Scoring: 6 Flags @15 points each. 10 points for patrol spirit
To 2003 Index
Kim's Game (from Klondike 2004)
Objective: To transfer locations of various items and translate them into symbols from a diorama to a blank map.
Equipment needed: pencil
Equipment Provided: dioramas, blank map
Procedure: The patrol will be randomly split into groups of no more than 3 members. Each group will be led to a diorama that has four topographical, natural, and man-made features per Scout marked with numbers. Each group will have 2 minutes to study their diorama in silence where no writing will be permitted. Groups will then be given a blank map representing their diorama where they will work together for up to 8 minutes transferring the features they observed. The maps they create should be as accurate as possible with respect to location of items using map symbols correctly. The map symbols will be from the Scout Handbook.
Scoring: Up to 40 points will be awarded for accuracy of maps
Up to 60 points will be awarded for correct use of map symbols
To 2004 Index
(From Klondike 2005)
Objective: To demonstrate proper compass use by orienting to find three bearings and moving from a starting point marker to a designated ending point.
Before this competition begins, the compass bearer needs to know the distance of his pace. It would be helpful if the scouts come to the Klondike knowing this, but provisions will be made for them to figure this out at the event.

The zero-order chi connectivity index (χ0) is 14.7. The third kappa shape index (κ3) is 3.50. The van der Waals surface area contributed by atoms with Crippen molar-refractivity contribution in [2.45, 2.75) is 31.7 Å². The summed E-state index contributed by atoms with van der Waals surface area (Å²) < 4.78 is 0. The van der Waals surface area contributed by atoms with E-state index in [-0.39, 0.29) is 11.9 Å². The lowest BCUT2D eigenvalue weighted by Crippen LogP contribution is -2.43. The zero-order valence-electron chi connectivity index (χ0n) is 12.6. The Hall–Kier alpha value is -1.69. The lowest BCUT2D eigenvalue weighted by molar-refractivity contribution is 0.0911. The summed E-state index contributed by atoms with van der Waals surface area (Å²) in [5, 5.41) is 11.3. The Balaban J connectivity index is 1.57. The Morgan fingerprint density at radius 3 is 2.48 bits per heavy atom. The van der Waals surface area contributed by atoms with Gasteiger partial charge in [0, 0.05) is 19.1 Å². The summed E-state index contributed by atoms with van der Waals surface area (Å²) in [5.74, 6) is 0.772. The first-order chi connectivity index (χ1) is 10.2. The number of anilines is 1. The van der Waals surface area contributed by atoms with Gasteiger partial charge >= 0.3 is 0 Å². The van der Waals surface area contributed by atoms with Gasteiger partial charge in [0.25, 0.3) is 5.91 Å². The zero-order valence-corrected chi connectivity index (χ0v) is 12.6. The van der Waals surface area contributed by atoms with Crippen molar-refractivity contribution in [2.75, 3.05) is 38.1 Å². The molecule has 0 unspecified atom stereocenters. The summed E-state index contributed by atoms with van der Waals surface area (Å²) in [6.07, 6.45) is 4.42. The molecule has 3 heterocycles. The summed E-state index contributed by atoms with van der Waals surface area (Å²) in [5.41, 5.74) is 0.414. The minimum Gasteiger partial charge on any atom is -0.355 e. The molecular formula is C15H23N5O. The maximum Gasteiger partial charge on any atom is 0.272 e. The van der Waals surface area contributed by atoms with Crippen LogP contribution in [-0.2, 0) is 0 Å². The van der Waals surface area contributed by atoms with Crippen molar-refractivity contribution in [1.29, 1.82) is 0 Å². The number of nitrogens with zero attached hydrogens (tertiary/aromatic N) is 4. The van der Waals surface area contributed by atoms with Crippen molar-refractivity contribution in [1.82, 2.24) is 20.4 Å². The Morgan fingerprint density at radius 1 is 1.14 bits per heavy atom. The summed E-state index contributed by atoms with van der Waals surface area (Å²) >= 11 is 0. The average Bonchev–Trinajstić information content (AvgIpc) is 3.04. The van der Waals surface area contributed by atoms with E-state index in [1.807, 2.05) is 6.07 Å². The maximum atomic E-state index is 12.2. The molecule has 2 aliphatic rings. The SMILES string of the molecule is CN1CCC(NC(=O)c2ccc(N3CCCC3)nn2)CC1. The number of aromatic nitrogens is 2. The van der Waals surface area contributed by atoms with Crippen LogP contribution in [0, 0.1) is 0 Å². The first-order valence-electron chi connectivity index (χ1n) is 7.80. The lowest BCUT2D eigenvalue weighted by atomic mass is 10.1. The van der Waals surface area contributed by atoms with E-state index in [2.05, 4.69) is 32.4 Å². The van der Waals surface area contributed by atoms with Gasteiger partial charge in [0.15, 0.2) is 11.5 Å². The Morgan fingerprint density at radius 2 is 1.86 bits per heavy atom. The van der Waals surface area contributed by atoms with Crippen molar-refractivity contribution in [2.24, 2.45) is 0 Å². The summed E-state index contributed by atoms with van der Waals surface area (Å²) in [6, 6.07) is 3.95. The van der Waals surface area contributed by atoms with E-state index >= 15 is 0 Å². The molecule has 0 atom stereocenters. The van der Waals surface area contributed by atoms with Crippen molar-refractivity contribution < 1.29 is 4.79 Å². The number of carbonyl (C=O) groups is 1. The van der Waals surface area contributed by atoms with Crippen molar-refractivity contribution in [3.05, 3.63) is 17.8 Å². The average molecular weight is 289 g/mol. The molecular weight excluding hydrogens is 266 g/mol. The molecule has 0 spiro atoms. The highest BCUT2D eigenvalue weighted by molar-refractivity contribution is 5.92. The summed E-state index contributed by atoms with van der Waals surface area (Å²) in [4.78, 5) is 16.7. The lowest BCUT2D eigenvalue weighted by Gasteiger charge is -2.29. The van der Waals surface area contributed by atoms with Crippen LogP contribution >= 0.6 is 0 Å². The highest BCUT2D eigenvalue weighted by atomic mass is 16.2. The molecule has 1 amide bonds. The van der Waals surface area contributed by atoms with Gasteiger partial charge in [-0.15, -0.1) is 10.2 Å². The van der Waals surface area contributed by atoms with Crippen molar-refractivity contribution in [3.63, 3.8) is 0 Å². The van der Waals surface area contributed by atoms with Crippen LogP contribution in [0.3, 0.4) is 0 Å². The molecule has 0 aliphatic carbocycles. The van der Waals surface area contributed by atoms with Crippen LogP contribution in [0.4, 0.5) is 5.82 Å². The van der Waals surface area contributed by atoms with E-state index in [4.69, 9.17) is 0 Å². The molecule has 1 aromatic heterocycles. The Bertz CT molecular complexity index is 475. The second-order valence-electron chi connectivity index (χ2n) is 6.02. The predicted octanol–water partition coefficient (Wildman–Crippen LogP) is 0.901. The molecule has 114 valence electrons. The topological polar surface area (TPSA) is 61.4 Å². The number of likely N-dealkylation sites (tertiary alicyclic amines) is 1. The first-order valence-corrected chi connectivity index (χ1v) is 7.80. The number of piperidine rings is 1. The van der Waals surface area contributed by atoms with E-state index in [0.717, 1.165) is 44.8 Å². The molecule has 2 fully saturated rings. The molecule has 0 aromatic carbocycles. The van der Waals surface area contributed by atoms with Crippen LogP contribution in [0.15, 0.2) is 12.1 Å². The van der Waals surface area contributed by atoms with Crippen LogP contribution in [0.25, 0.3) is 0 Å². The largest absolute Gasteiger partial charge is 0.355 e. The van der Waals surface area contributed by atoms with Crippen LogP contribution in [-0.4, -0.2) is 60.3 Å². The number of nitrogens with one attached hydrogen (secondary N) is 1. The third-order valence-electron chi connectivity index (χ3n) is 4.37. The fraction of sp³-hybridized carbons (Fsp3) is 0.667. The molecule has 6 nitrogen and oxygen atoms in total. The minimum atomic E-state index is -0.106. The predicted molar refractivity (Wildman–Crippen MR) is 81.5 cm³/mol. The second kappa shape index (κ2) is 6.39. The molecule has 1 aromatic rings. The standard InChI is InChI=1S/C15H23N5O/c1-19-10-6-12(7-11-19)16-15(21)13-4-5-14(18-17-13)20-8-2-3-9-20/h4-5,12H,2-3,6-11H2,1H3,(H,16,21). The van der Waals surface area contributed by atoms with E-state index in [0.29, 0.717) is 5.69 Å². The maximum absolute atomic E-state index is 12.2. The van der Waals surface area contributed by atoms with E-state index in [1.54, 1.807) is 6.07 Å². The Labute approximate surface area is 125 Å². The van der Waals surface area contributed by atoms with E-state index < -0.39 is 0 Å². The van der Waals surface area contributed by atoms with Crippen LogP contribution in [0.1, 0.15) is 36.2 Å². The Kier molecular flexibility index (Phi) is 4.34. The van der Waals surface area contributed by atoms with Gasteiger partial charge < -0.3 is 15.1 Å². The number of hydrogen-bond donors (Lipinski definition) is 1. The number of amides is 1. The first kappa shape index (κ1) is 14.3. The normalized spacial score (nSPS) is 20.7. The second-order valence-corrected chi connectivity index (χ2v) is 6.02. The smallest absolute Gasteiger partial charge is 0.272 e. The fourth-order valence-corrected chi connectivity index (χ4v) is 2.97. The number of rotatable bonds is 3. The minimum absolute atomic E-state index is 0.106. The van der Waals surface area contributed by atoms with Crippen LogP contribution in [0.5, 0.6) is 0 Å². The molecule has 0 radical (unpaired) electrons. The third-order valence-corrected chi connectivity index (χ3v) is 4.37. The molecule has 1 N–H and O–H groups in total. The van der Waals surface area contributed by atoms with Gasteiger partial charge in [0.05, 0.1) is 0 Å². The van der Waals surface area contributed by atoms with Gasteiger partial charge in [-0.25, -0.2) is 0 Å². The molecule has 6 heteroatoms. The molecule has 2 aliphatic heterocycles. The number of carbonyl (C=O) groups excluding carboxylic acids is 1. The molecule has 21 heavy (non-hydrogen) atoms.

They will determine their pace per step by walking the length of a 100ft. course and counting the number of steps taken. The scout should be careful to walk with a normal step and should cover the 100ft. course twice, noting the average number of steps taken.
Procedure: The course will be setup as a 100ft. line marked in 5ft. intervals. Each interval will be numbered 1-20. These are both the starting and ending points of the course. Scouts will be provided with a score sheet on which will be written:
· Starting Point # (1-20)
· Three sets of compass bearings and corresponding distance (in feet)
· A blank space on which to write the number of the closest END marker in the scout’s line of travel
Each patrol will begin at the marker number corresponding with the first “starting Point” on their scorecard. Scouts will then travel according to the bearings and distances indicated. Upon completing the third leg of the course, the player will write on the scorecard the number of the marker closest to them and in the line of travel. The scout will then proceed to the marker indicated by the second “Starting Point” on the scorecard and repeat the procedure.
Time limit for running two courses: 15 minutes each.
Equipment Provided: Compass course and cards with bearings
Equipment Needed: Pencils and a compass
Scoring: Finishing w/correct destination #1 35 points
Finishing w/correct destination #2 35 points
Correctly ID Map symbol on the ENDING
Marker of the two courses completed 5 points
Complete the 2 courses under 15 minutes 5 points
Maximum for Teamwork
10 Points Maximum for Patrol Spirit
To 2005 Index